South Korea casinos being flattened by COVID-19


South Korea’s casino industry continues to struggle to get out from under its COVID-19 restrictions, as its largest operator remains shuttered with no definite reopening on the horizon.

Last week, the board of directors at Kangwon Land, the nation’s largest casino and the only one at which local residents can gamble, announced the property’s latest delay in its reopening schedule. The new anticipated reopening is Monday, July 13, although the board will reassess the situation this Friday and nobody really expects anything beyond kicking this COVID can a little further down the road.  

The state-run Kangwon Land shut its doors in February as the nation’s pandemic infection rate spiked. Tentative plans to reopen the property have come and gone in tandem with the rise and fall of that rate, which reported over 60 new cases for three straight days before falling below 50 on Monday.

South Korea’s inability to get its infection rate under control has prevented the government from relaxing restrictions on international travel, which is playing havoc with the nation’s other casino operators, all of which rely on foreign passport holders for customers.

Korea Tourism Organization stats released Monday revealed that the number of international tourists who visited the country in May totaled only 6,111, compared with 1.23m in the same month last year.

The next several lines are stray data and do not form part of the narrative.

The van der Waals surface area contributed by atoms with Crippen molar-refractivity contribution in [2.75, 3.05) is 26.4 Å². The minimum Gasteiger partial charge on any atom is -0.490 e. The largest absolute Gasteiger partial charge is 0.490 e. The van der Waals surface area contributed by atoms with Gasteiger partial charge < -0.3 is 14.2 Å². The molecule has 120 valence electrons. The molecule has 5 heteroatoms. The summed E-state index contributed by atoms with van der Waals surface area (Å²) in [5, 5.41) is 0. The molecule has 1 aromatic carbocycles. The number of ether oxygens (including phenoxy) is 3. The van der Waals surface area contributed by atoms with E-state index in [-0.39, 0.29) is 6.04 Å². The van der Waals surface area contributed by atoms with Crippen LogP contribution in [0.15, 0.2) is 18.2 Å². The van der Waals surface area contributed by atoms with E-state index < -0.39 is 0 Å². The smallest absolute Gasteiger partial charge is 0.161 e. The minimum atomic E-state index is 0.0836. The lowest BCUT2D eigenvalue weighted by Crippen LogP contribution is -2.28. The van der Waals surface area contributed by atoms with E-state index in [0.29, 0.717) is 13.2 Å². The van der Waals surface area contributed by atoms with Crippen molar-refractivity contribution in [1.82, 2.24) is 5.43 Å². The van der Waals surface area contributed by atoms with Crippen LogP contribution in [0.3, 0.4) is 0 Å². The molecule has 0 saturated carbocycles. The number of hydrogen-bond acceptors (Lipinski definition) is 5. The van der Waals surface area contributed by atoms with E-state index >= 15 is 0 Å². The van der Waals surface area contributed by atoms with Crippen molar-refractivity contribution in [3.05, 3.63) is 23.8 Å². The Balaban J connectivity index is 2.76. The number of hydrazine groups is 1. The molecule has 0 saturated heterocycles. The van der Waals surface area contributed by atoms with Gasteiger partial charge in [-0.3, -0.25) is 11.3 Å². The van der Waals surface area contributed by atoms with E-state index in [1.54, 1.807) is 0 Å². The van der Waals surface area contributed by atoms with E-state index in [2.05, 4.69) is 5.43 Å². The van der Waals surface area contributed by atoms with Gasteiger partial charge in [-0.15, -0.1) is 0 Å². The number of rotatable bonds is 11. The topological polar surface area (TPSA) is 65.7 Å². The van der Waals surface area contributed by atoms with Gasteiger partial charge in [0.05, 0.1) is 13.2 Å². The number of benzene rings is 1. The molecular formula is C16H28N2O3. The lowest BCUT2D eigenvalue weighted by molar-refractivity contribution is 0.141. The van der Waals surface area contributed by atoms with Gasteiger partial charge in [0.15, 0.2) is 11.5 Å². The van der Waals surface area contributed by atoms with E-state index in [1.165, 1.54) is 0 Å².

Paradise Co Ltd, which operates four foreigner-only casinos, reported gaming revenue of just KRW13.8b (US$11.5m) in the month of June, down 80.8 % from the same month last year. Even more depressing, June’s total was 53.6% below the sum generated in May, which was the first full month of operation following Paradise’s post-COVID reopening.

In the last week of June, Paradise announced a slew of emergency cost-cutting measures, including convincing one-fifth of senior management to either retire or accept long-term uncompensated leaves of absence. The company also announced the ‘temporary’ closure of a number of non-gaming amenities at its flagship Paradise City resort near Incheon.

Paradise rival Grand Korea Leisure, which operates three foreigner-only casinos, has yet to release its June figures but they are expected to be equally grim. Barring some miraculous turn of fortune, it appears increasingly likely that some of the market’s minnows will not survive the current situation.